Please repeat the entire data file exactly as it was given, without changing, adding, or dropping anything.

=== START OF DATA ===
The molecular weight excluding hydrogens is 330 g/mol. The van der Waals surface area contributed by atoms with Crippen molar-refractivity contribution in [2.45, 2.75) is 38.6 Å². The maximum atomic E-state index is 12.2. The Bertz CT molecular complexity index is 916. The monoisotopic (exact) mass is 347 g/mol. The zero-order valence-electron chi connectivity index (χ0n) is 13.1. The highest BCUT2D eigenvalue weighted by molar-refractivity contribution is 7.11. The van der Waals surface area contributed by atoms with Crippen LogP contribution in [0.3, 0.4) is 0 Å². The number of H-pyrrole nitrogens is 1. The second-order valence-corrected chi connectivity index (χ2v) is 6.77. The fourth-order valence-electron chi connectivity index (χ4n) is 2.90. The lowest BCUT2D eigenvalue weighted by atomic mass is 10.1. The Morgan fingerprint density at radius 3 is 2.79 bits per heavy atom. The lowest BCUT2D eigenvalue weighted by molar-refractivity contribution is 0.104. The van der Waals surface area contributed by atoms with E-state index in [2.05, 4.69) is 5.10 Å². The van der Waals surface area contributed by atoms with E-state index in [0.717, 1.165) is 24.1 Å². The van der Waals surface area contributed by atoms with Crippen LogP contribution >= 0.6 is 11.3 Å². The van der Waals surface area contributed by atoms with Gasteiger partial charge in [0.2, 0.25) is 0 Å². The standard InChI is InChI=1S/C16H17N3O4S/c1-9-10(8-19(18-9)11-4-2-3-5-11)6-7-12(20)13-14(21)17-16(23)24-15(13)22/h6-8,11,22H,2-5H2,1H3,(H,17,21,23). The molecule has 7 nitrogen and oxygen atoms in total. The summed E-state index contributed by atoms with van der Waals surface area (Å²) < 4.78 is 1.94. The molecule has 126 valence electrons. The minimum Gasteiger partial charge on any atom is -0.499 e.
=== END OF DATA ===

The molecular weight excluding hydrogens is 330 g/mol. The van der Waals surface area contributed by atoms with Crippen molar-refractivity contribution in [2.45, 2.75) is 38.6 Å². The maximum atomic E-state index is 12.2. The Bertz CT molecular complexity index is 916. The monoisotopic (exact) mass is 347 g/mol. The zero-order valence-electron chi connectivity index (χ0n) is 13.1. The highest BCUT2D eigenvalue weighted by molar-refractivity contribution is 7.11. The van der Waals surface area contributed by atoms with Crippen LogP contribution in [0.3, 0.4) is 0 Å². The number of H-pyrrole nitrogens is 1. The second-order valence-corrected chi connectivity index (χ2v) is 6.77. The fourth-order valence-electron chi connectivity index (χ4n) is 2.90. The lowest BCUT2D eigenvalue weighted by atomic mass is 10.1. The Morgan fingerprint density at radius 3 is 2.79 bits per heavy atom. The lowest BCUT2D eigenvalue weighted by molar-refractivity contribution is 0.104. The van der Waals surface area contributed by atoms with E-state index in [2.05, 4.69) is 5.10 Å². The van der Waals surface area contributed by atoms with E-state index in [0.717, 1.165) is 24.1 Å². The van der Waals surface area contributed by atoms with Crippen LogP contribution >= 0.6 is 11.3 Å². The van der Waals surface area contributed by atoms with Gasteiger partial charge in [0.2, 0.25) is 0 Å². The standard InChI is InChI=1S/C16H17N3O4S/c1-9-10(8-19(18-9)11-4-2-3-5-11)6-7-12(20)13-14(21)17-16(23)24-15(13)22/h6-8,11,22H,2-5H2,1H3,(H,17,21,23). The molecule has 7 nitrogen and oxygen atoms in total. The summed E-state index contributed by atoms with van der Waals surface area (Å²) < 4.78 is 1.94. The molecule has 126 valence electrons. The minimum Gasteiger partial charge on any atom is -0.499 e.